Irish economy close to a basket case says NY Times’ Paul Krugman
Nobel winner says curse of the single currency dooms Ireland
Ireland will likely be forced to default on its loans and will take decades to recover says Nobel Prize winning economist Paul Krugman, in an upcoming article in The New York Sunday Times Magazine. Krugman is probably the most influential economist in America.
He also says the country might decide at some point to go back to its own currency and devalue heavily. Toughing it out by massive cuts , the current policy will inevitably fail he thinks,
In a lengthy article about the future of the Euro Krugman compares Ireland to Nevada to make his point. Nevada is the hardest hit of the U.S states in the recession but he says Nevada will fare much better than Ireland.
Nevada’s situation is “much less desperate than Ireland’s,” he claims. “Both are small economies of a few million people highly dependent on selling goods and services to their neighbors. (Nevada’s neighbors are other U.S. states, Ireland’s other European nations, but the economic implications are much the same.) Both were boom economies for most of the past decade. Both had huge housing bubbles, which burst painfully. Both are now suffering roughly 14 percent unemployment. And both are members of larger currency unions: Ireland is part of the euro zone, Nevada part of the dollar zone, otherwise known as the United States of America.
First of all, the fiscal side of the crisis is less serious in Nevada. It’s true that budgets in both Ireland and Nevada have been hit extremely hard by the slump. But much of the spending Nevada residents depend on comes from federal, not state, programs. In particular, retirees who moved to Nevada for the sunshine don’t have to worry that the state’s reduced tax take will endanger their Social Security checks or their Medicare coverage. In Ireland, by contrast, both pensions and health spending are on the cutting block.
Also, Nevada, unlike Ireland, doesn’t have to worry about the cost of bank bailouts, not because the state has avoided large loan losses but because those losses, for the most part, aren’t Nevada’s problem.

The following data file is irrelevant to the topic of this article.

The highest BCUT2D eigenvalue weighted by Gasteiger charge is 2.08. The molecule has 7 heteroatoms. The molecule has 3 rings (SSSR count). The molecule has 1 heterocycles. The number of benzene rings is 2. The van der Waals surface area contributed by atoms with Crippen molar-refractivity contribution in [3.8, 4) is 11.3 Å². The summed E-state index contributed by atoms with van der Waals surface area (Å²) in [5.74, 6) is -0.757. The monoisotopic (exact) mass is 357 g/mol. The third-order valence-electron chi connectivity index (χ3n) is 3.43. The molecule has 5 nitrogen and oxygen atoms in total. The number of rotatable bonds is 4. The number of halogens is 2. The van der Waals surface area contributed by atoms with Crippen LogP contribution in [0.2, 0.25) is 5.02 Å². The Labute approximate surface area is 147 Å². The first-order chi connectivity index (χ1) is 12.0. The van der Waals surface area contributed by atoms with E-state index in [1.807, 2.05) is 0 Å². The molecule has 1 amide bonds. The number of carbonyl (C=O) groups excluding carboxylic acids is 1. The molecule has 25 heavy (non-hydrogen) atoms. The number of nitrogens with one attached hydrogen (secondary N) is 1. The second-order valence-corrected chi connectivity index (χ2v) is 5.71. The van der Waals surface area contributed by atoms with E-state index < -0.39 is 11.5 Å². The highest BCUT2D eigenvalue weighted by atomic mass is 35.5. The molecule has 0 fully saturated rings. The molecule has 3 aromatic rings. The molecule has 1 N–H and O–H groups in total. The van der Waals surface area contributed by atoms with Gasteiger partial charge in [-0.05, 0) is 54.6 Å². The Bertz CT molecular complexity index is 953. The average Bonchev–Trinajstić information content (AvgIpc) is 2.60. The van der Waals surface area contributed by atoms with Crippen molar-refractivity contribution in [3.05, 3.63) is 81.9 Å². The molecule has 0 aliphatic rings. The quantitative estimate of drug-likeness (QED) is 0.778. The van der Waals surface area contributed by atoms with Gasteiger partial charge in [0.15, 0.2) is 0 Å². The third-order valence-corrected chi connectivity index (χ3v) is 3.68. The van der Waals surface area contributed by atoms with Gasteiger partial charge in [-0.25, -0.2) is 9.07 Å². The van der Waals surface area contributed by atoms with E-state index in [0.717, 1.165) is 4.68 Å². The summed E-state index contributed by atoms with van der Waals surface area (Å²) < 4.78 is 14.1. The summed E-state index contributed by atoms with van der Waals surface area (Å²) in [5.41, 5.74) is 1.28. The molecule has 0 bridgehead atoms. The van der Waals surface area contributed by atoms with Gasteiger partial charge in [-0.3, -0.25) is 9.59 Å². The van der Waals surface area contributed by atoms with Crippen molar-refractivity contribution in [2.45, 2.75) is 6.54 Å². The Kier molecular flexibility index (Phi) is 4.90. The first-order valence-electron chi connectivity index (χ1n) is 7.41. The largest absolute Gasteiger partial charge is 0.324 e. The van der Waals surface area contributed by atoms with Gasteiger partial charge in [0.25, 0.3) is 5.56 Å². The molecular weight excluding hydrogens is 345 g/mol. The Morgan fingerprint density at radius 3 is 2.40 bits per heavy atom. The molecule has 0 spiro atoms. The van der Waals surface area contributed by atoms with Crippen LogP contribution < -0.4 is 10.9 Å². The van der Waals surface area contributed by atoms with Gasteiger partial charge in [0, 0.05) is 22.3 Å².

Over all, then, even as both Ireland and Nevada have been especially hard-luck cases within their respective currency zones, Nevada’s medium-term prospects look much better.”
Krugman says the Nevada Ireland comparison in a nutshell is what is wrong with the Euro
“...when the single European currency was first proposed, an obvious question was whether it would work as well as the dollar does here in America. And the answer, clearly, was no — for exactly the reasons the Ireland-Nevada comparison illustrates.
“Europe isn’t fiscally integrated: German taxpayers don’t automatically pick up part of the tab for Greek pensions or Irish bank bailouts. And while Europeans have the legal right to move freely in search of jobs, in practice imperfect cultural integration — above all, the lack of a common language — makes workers less geographically mobile than their American counterparts.
- Irish radio presenter suspended after anti-Isra
- Obama relative gets personal special deal...
- Smithwick inquiry finds Irish police may...
- Amazing story of how Choctaw Indians raised...
- Why Ireland needs to give its emigrants a...
- Married priests could well be Pope Francis'...
- Sarah Jessica Parker opens her heart to grievin
- Most Americans are in favor of immigration...
- 'Danny Boy' turns 100 and the experts explain...
- Pope Francis calls capitalism “new tyranny”...
A beautiful story (and lovely socks in the photo)! It almost brings the father back to life in words.Why Ireland needs to give its emigrants a say in the country
It may also be said, the transfusion of foreign immigrants with no inclination to adapt to a new culture will do little to restore life to the cadaverIrish radio presenter suspended after anti-Israeli comments aired on show
IrelandNorth, I do not think Alan Shatter will appreciate your wording, particularly the snide anti-Semitism of "a member of the chosen few withHow New York's Jewish community tried to rescue Irish in Great Famine
Actually, KathyCallahan, it wasn't just ten years ago but on Oct. 28, 1965--nearly a half-century--that the Vatican II encyclical Nostra Aetate was pu